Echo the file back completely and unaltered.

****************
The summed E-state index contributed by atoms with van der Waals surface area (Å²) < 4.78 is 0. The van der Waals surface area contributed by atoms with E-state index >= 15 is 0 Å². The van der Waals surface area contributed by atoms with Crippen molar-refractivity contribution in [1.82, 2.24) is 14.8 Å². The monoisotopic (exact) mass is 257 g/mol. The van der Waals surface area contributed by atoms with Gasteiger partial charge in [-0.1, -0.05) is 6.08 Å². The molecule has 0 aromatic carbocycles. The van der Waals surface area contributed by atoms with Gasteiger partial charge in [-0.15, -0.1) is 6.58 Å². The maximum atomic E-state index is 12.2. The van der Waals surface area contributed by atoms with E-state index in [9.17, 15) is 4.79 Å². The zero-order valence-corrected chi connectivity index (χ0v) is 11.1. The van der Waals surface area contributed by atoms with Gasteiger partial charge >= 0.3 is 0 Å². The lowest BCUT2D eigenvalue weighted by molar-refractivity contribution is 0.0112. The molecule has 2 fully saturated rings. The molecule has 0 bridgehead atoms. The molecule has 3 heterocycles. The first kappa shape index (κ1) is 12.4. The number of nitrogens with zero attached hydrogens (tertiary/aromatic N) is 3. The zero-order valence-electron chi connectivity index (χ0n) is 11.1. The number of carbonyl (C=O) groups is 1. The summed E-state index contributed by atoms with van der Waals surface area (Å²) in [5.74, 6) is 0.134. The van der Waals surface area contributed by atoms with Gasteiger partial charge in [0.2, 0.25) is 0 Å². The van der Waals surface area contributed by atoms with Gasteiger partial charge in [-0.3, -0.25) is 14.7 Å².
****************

The summed E-state index contributed by atoms with van der Waals surface area (Å²) < 4.78 is 0. The van der Waals surface area contributed by atoms with E-state index >= 15 is 0 Å². The van der Waals surface area contributed by atoms with Crippen molar-refractivity contribution in [1.82, 2.24) is 14.8 Å². The monoisotopic (exact) mass is 257 g/mol. The van der Waals surface area contributed by atoms with Gasteiger partial charge in [-0.1, -0.05) is 6.08 Å². The molecule has 0 aromatic carbocycles. The van der Waals surface area contributed by atoms with Gasteiger partial charge in [-0.15, -0.1) is 6.58 Å². The maximum atomic E-state index is 12.2. The van der Waals surface area contributed by atoms with E-state index in [9.17, 15) is 4.79 Å². The zero-order valence-corrected chi connectivity index (χ0v) is 11.1. The van der Waals surface area contributed by atoms with Gasteiger partial charge >= 0.3 is 0 Å². The lowest BCUT2D eigenvalue weighted by molar-refractivity contribution is 0.0112. The molecule has 2 fully saturated rings. The molecule has 0 bridgehead atoms. The molecule has 3 heterocycles. The first kappa shape index (κ1) is 12.4. The number of nitrogens with zero attached hydrogens (tertiary/aromatic N) is 3. The zero-order valence-electron chi connectivity index (χ0n) is 11.1. The number of carbonyl (C=O) groups is 1. The summed E-state index contributed by atoms with van der Waals surface area (Å²) in [5.74, 6) is 0.134. The van der Waals surface area contributed by atoms with Gasteiger partial charge in [0.2, 0.25) is 0 Å². The van der Waals surface area contributed by atoms with Gasteiger partial charge in [-0.3, -0.25) is 14.7 Å².